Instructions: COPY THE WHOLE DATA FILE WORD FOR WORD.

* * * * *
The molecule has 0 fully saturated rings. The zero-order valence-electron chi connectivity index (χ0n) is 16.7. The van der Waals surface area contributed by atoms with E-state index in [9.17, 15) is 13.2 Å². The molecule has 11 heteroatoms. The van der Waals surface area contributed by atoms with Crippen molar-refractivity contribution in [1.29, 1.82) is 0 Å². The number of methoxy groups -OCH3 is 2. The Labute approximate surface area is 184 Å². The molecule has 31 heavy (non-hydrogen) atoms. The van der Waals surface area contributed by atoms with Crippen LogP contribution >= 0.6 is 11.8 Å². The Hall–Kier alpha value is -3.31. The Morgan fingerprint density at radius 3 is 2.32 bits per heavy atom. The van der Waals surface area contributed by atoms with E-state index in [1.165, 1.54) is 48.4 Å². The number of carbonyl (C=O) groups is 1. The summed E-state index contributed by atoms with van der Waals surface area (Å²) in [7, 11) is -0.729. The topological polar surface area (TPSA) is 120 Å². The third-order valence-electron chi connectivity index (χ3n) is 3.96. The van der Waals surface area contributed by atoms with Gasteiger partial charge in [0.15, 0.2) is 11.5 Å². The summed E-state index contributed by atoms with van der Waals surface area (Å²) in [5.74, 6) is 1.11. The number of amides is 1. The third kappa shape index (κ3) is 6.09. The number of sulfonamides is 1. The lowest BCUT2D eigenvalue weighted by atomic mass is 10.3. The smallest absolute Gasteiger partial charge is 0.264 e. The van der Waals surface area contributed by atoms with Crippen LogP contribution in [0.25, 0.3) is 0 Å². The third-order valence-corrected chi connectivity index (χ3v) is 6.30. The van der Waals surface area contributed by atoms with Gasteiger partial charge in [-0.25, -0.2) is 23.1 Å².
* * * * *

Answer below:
The molecule has 0 fully saturated rings. The zero-order valence-electron chi connectivity index (χ0n) is 16.7. The van der Waals surface area contributed by atoms with E-state index in [9.17, 15) is 13.2 Å². The molecule has 11 heteroatoms. The van der Waals surface area contributed by atoms with Crippen molar-refractivity contribution in [1.29, 1.82) is 0 Å². The number of methoxy groups -OCH3 is 2. The Labute approximate surface area is 184 Å². The molecule has 31 heavy (non-hydrogen) atoms. The van der Waals surface area contributed by atoms with Crippen LogP contribution >= 0.6 is 11.8 Å². The Hall–Kier alpha value is -3.31. The Morgan fingerprint density at radius 3 is 2.32 bits per heavy atom. The van der Waals surface area contributed by atoms with E-state index in [1.165, 1.54) is 48.4 Å². The number of carbonyl (C=O) groups is 1. The summed E-state index contributed by atoms with van der Waals surface area (Å²) in [7, 11) is -0.729. The topological polar surface area (TPSA) is 120 Å². The third-order valence-electron chi connectivity index (χ3n) is 3.96. The van der Waals surface area contributed by atoms with Gasteiger partial charge in [0.15, 0.2) is 11.5 Å². The summed E-state index contributed by atoms with van der Waals surface area (Å²) in [5.74, 6) is 1.11. The number of amides is 1. The third kappa shape index (κ3) is 6.09. The number of sulfonamides is 1. The lowest BCUT2D eigenvalue weighted by atomic mass is 10.3. The smallest absolute Gasteiger partial charge is 0.264 e. The van der Waals surface area contributed by atoms with Crippen LogP contribution in [0.25, 0.3) is 0 Å². The third-order valence-corrected chi connectivity index (χ3v) is 6.30. The van der Waals surface area contributed by atoms with Gasteiger partial charge in [-0.25, -0.2) is 23.1 Å².